"A nem alacsony."

Translation:The woman is not short.

July 2, 2016



"alacsony" can mean "short" or "low". When "short", it can only refer to height. So, don't use it for "short distance". When "low", it pretty much matches the English usage.

July 2, 2016



July 3, 2016



October 19, 2016


It's easy to remember nő because it's the same in Chinese.

July 31, 2016


you mean Viet Namese?

April 24, 2017


"Woman" (女) is pronounced like "nu" in Chinese.

September 7, 2017


In our language (Kazakh), we have alasa - short, low; and kişi (kişkentay, kişkene) - small. Maybe they are connected with alacsony and kicsi :)

June 13, 2017


The words are connected. We have many Kazakh (turk) words, because of the Kun (Cuman) settlers, and we have many old and modern turk words with other origines. We had lived together with turk tribes, and later in the modern times the Osman empire occupied our country.

August 21, 2018


Why are new words not marked as such

October 26, 2016


Is there a different word for "lady" in Hungarian? (vs woman?)

July 8, 2016


Apparently 'holgy' (the o is the umlaut o with the two dots) is Lady, as in Ladies and Gentlemen.

July 9, 2016


Hölgyeim és uraim, that is correct.
That is literally "my ladies and my gentlemen".

And there is one more word: "asszony". I would say it is closest to "ma'am" in English. It can be used with adult women who are probably married. It is most commonly used in the possessive: "asszonyom" - "my ma'am".
And a similar term for young women is "kisasszony". The usage of these words is a bit formal. But anyway,
"Hölgyem"/"Asszonyom" - can be used similar to "ma'am" in English or "señora" in Spanish, for example.
"Kisasszony" - can be used similar to "Miss" in English" or "Señorita" in Spanish. So:

Excuse me, ma'am - Elnézést, hölgyem/asszonyom
Excuse me, Miss - Elnézést, kisasszony

July 11, 2016


No, it doesn't work with 'nincs'. Nincs = doesn't exist. Say 'nincs' instead of 'nem van'. Like 'Nincs autóm' = 'I don't have a car'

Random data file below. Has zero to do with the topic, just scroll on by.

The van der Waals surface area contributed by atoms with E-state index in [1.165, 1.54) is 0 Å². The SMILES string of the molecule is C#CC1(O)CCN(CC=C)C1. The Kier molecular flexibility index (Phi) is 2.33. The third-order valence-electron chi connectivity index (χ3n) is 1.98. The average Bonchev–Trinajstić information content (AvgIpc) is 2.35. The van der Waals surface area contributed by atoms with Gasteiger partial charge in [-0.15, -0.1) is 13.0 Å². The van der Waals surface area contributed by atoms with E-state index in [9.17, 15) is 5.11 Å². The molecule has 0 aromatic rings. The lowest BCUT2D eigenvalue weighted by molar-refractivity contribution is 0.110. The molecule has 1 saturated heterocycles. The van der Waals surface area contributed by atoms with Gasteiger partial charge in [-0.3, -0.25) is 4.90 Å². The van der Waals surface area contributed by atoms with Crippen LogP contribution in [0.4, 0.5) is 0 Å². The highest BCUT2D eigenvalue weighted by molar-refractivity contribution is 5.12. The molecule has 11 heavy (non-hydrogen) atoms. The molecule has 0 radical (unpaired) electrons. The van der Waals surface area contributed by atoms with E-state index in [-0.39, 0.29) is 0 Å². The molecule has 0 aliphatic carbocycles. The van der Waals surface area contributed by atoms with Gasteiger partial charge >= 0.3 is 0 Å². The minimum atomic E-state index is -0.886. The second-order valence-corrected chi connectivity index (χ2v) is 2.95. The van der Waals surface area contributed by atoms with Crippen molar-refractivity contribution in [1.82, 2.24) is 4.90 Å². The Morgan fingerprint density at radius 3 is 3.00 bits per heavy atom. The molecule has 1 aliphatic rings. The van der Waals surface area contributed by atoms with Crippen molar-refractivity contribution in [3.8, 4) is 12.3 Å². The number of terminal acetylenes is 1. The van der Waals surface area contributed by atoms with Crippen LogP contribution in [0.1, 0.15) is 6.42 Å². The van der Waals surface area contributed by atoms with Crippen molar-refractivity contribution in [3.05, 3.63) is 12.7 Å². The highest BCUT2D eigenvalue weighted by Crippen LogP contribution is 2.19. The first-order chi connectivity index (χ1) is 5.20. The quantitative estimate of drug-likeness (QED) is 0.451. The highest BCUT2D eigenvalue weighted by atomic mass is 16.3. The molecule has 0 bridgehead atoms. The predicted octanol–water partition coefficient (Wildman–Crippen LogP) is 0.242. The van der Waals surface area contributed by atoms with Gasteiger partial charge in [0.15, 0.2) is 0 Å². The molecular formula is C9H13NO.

September 15, 2016


Looking for a mnemonic to distinguish between 'rövid' and 'alacsony'? For what it's worth, 'rövid' > Ovid (Roman poet), who wrote poetry, which can be short or long, but not high. Not the greatest mnem but should do.

September 6, 2018


The woman is not small surely has to be taken, doesn't it?

July 6, 2016


I thought so too, but apparently in this context small would be 'kicsi'. That's what my GF says anyway.

July 9, 2016


Yes: small=kicsi and short=alacsony.

August 31, 2016


Small means "kicsi" in every context. I would like to add, however, that in Hungarian you could refer to a short person as both "alacsony" or "kicsi". The literal translation of "alacsony", however, is indeed "short".

November 22, 2018


Would the Hungarian sentence work if you replaced "nem" with "nincs"? What are the rules on which one you use?

September 14, 2016


Nincs can only replace van to counter positive sentences. And van only appears in sentences (in 3rd person singular and plural but in plural it's vannak/nincsenek) that indicate a place, time or situations not description of treats in some way (using adjectives or nouns instead of adverbials). So in this sentence the only correct negative word is "nem".

If the sentence was something like: "The woman is not outside." then you could use "nincs." "A nő nincs kint."

October 9, 2016


rövid vs alacsony?

February 9, 2017


rövid means short with regards to a length rather than height

April 29, 2018
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